An Evening in the Wood Shop (my drop spindle lathe adventure)
After an invitation from a friend (thanks so very much Ken) to come see his new lathe (read: come over and play in the wood shop), I have a new toy. And by toy I mean tool for my fiber art business. (Watch out for artists, they are always adding “tools” to their inventory : )
This will be a picture heavy post, here goes:
I decided the make something that I needed and would use often: this is really rule number one for any items that are allowed into our house. I settled on a drop spindle. For those of you who know what that means, please skip to next paragraph. For those without a clue, the basic idea is as follows: a wooden wheel with a dowel stuck through it has a hook on top. You tie a length of yarn around the dowel down by the wheel and attach raw fleece to the yarn, you place the yarn through the hook, spin the dowel and wheel and suspend the whole contraption in the air from the fleece in your hand. The twist travels up the yarn into the fleece to make yarn. If you spin it too slow, or stretch the fleece out too far, the spindle will drop to the ground. Hence the name drop spindle. If you still have no idea, just look at the pictures, they may help…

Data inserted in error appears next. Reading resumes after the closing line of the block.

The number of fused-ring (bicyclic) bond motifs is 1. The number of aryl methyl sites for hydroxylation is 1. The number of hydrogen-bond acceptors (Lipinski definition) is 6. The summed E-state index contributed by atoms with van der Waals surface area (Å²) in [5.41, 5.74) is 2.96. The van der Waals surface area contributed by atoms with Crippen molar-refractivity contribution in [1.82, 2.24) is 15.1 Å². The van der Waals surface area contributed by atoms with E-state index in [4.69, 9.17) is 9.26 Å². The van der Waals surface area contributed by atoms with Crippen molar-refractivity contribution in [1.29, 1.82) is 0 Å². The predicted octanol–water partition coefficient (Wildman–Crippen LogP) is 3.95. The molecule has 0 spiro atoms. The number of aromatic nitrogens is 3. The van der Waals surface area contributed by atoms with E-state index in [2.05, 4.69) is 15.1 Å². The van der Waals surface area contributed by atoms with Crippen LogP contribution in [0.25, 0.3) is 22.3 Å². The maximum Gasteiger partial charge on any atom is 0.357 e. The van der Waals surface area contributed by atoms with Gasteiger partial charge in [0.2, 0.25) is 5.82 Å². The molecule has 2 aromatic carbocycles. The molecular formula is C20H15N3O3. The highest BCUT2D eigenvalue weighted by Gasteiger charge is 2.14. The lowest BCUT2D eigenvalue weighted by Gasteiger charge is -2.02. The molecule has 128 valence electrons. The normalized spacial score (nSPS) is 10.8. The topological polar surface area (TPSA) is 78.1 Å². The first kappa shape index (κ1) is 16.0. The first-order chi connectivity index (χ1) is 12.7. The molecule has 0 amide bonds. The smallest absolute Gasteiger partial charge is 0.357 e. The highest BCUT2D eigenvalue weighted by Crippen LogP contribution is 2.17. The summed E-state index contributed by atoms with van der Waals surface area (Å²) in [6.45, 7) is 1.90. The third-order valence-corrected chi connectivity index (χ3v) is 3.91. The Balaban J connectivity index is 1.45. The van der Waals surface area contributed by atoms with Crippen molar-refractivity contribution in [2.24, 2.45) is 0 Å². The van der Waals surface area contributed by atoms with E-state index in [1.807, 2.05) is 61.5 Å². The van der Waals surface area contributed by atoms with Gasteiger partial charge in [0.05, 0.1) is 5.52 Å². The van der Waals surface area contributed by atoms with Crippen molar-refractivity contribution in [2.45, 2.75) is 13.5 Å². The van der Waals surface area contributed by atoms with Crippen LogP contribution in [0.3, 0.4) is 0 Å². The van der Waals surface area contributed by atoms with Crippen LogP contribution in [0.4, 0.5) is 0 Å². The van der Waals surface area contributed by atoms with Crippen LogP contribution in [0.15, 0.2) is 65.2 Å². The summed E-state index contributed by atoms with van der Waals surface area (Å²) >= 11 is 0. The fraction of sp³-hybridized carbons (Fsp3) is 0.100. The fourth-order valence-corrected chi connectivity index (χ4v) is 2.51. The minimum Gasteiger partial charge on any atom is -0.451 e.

First we picked the wood for the whorl. The whorl is the round part (very similar to a wooden toy train wheel) that provides the weight to keep the drop spindle spinning. Ken had laminated a beautiful piece of purple wood with two pieces of white oak. We cut it down to a square and then cut off the corners with a scroll saw. Here is the whorl in the lathe as a flat block of wood. And as a nearly finished whorl.
Here I am working, or shall I say working something out in my head. I don’t look terribly pleased with myself or my work. Oh well.
Next comes the spindle. We didn’t have any dowels the correct thickness or length, so I turned a 1 inch by 1 inch piece of white oak down to a circle, then worked in the contours. It took a bit of time, but it turned out great.
Once I finished turning the whorl and spindle, I sanded them on the lathe to a soft, silky surface. Finally, it was time for finishing. I used friction polish on the spindle and buffed it until it was shiny. We tried a new technique on the whorl: super glue. I applied super glue in thin layers on the whorl while it was spinning on the lathe. After 5 layers, I wet sanded and buffed the polish up to 12,000 grit. No, that’s not a typo. 12,000 grit. Duct tape is rougher than the polishing boards I was using to buff this whorl. Finally, I coated the surface with rouge and buffed it with a soft cloth. A shine ensued. I mixed up a batch of epoxy and joined the spindle and whorl. A new tool for my toy box…
A great big THANK YOU to Ken for an evening of fun and power tools. Thanks for letting me play (and trusting me with your new toy) and being patient with my perfectionism.